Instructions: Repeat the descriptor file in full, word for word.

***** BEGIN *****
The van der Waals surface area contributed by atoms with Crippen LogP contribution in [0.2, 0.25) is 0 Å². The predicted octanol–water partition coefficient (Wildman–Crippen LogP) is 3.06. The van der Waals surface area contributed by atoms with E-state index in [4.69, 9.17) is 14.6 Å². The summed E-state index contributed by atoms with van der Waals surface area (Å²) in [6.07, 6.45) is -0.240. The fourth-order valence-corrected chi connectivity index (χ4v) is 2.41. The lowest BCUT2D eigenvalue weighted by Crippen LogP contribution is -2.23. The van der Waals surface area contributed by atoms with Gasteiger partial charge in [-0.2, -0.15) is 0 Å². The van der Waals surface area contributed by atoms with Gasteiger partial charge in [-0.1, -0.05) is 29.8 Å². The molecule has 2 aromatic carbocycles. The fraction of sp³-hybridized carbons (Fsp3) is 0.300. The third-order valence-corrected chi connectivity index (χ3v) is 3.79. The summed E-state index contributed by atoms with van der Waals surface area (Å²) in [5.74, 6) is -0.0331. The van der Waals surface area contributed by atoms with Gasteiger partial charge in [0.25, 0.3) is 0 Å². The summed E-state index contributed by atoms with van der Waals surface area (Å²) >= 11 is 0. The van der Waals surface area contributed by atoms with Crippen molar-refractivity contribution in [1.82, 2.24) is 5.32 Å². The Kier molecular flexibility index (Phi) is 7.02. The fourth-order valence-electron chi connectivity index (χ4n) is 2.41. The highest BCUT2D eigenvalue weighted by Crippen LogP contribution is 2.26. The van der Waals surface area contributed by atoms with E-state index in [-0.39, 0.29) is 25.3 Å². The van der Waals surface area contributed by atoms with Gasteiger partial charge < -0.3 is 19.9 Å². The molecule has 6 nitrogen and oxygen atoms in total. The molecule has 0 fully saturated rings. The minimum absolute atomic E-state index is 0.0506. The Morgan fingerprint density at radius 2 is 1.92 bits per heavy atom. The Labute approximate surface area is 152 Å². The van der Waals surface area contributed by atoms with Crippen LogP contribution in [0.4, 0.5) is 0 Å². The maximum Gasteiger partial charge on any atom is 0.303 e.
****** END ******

The van der Waals surface area contributed by atoms with Crippen LogP contribution in [0.2, 0.25) is 0 Å². The predicted octanol–water partition coefficient (Wildman–Crippen LogP) is 3.06. The van der Waals surface area contributed by atoms with E-state index in [4.69, 9.17) is 14.6 Å². The summed E-state index contributed by atoms with van der Waals surface area (Å²) in [6.07, 6.45) is -0.240. The fourth-order valence-corrected chi connectivity index (χ4v) is 2.41. The lowest BCUT2D eigenvalue weighted by Crippen LogP contribution is -2.23. The van der Waals surface area contributed by atoms with Gasteiger partial charge in [-0.2, -0.15) is 0 Å². The van der Waals surface area contributed by atoms with Gasteiger partial charge in [-0.1, -0.05) is 29.8 Å². The molecule has 2 aromatic carbocycles. The fraction of sp³-hybridized carbons (Fsp3) is 0.300. The third-order valence-corrected chi connectivity index (χ3v) is 3.79. The summed E-state index contributed by atoms with van der Waals surface area (Å²) in [5.74, 6) is -0.0331. The van der Waals surface area contributed by atoms with Gasteiger partial charge in [0.25, 0.3) is 0 Å². The summed E-state index contributed by atoms with van der Waals surface area (Å²) >= 11 is 0. The van der Waals surface area contributed by atoms with Crippen molar-refractivity contribution in [1.82, 2.24) is 5.32 Å². The Kier molecular flexibility index (Phi) is 7.02. The fourth-order valence-electron chi connectivity index (χ4n) is 2.41. The highest BCUT2D eigenvalue weighted by Crippen LogP contribution is 2.26. The van der Waals surface area contributed by atoms with E-state index in [-0.39, 0.29) is 25.3 Å². The van der Waals surface area contributed by atoms with Gasteiger partial charge < -0.3 is 19.9 Å². The molecule has 6 nitrogen and oxygen atoms in total. The molecule has 0 fully saturated rings. The minimum absolute atomic E-state index is 0.0506. The Morgan fingerprint density at radius 2 is 1.92 bits per heavy atom. The Labute approximate surface area is 152 Å². The van der Waals surface area contributed by atoms with Crippen LogP contribution in [0.4, 0.5) is 0 Å². The maximum Gasteiger partial charge on any atom is 0.303 e.